These guys, on the other hand, I'm quite fond of. And it's partly this ridiculously cheery homage to Reservoir Dogs-style fight scenes that earned their place in my list of favourite Aussie exports. The whole 'paint as blood' thing has been done before, but never have I seen it done with quite this level of tongue-in-cheek fun and vibrancy that the idea so obviously requires. The fight sequences are surprisingly good, considering that I doubt any of the band members are trained stuntmen, the style (including a few wicked slow motion shots) is brilliant, and there are a few moments in amid the brightness and the paint splatter that are impressively gory. Limbs will go flying, and you may find yourself put off your food. But, oh, it will be worth it.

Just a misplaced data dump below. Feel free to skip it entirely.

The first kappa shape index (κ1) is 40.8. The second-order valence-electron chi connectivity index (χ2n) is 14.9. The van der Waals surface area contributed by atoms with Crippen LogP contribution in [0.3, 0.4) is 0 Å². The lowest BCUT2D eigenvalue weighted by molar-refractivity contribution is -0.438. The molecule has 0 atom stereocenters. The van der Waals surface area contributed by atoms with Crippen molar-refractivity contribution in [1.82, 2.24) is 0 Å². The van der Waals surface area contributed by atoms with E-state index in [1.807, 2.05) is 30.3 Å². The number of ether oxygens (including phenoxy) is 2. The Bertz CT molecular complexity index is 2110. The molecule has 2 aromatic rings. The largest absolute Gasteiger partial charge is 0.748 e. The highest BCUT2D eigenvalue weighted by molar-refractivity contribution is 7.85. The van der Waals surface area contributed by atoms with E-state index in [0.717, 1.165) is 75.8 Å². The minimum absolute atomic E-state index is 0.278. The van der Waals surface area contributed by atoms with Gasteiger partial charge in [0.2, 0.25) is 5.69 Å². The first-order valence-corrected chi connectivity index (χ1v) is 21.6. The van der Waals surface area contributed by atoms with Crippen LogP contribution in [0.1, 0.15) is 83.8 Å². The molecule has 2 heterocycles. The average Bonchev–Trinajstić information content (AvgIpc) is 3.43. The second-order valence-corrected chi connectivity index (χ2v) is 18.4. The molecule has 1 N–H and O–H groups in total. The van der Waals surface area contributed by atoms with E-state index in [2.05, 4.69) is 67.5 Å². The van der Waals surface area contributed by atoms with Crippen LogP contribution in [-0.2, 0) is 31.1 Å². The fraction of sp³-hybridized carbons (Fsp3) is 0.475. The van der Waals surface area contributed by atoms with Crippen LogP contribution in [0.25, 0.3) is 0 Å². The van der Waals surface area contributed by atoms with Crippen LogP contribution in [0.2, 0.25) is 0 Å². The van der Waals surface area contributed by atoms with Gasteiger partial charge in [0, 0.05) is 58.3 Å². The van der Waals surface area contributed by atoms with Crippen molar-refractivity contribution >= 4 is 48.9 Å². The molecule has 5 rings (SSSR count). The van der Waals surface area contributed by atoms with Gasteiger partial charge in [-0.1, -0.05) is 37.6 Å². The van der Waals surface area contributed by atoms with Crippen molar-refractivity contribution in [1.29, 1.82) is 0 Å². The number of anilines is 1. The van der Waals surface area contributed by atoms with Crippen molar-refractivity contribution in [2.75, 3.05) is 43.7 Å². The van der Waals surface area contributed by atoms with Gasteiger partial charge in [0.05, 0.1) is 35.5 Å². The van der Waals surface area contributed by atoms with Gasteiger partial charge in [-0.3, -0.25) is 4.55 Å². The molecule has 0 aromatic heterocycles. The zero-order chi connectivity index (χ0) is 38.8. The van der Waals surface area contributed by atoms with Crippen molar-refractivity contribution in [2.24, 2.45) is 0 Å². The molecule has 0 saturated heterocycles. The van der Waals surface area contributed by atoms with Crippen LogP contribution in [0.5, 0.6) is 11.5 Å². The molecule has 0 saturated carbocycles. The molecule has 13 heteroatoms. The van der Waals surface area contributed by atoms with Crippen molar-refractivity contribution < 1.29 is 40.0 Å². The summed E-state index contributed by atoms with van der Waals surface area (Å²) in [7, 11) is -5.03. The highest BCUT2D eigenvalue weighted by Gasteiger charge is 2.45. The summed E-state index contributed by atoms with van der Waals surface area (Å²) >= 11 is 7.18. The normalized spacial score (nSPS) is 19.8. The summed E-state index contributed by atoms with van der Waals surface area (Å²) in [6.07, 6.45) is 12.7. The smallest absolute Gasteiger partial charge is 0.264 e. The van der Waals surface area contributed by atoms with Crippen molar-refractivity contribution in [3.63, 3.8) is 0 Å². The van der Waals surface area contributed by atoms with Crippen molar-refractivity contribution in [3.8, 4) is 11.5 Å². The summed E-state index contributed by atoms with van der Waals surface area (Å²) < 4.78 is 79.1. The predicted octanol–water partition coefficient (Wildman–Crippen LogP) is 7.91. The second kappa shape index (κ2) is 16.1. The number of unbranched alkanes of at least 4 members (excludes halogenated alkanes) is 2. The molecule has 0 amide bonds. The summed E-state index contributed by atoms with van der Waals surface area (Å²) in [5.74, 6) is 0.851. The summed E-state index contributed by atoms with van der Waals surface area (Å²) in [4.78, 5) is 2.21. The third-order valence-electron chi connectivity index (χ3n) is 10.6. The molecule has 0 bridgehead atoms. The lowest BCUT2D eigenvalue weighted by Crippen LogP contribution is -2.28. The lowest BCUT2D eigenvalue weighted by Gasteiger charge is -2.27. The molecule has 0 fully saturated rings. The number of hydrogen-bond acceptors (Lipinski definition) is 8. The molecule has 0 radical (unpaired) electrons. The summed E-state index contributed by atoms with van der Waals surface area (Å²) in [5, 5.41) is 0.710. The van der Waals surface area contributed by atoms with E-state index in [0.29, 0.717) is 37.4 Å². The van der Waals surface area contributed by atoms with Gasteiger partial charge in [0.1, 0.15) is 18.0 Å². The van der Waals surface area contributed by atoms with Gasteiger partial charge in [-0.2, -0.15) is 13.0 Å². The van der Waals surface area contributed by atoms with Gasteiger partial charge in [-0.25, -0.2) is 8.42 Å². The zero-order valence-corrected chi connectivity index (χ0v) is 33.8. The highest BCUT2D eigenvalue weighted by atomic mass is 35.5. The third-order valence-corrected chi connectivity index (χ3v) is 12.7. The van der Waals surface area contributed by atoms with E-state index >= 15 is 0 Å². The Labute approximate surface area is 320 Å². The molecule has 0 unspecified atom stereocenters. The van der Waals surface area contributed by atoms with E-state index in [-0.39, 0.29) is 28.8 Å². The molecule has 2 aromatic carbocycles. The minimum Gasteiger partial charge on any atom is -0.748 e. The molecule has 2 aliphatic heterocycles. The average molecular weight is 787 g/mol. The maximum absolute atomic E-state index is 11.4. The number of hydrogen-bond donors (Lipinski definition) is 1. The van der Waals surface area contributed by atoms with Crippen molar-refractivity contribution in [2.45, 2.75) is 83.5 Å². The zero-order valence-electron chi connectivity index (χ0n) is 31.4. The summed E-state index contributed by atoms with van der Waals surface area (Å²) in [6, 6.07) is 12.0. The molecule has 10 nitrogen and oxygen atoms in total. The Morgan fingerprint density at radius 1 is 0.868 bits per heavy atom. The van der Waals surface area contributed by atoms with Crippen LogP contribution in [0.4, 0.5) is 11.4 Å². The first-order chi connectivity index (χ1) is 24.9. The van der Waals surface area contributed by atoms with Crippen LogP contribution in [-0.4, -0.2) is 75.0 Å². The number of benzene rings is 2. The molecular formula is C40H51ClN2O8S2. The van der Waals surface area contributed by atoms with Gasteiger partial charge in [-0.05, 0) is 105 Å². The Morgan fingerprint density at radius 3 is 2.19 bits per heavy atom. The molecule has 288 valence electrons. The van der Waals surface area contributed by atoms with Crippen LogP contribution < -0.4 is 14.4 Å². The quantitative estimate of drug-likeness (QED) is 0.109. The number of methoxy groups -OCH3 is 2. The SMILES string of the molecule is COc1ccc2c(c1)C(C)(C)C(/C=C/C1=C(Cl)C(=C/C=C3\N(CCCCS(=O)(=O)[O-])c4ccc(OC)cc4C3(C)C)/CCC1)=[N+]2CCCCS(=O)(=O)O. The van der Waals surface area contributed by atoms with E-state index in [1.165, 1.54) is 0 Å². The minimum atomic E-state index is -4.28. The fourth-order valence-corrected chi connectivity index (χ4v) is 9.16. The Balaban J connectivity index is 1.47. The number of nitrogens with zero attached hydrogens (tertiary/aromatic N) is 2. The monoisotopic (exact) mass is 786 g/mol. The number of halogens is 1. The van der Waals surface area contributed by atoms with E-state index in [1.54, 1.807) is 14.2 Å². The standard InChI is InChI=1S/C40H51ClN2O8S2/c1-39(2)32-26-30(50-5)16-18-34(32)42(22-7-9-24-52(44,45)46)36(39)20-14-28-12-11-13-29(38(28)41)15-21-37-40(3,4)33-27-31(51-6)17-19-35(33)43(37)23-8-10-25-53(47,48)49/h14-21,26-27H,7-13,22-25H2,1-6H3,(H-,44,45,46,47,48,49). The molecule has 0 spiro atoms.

3) Jonathan Boulet, 'North to South East to You'
Directed by: Special Problems
From the 2010 album Jonathan Boulet
Watch at YouTube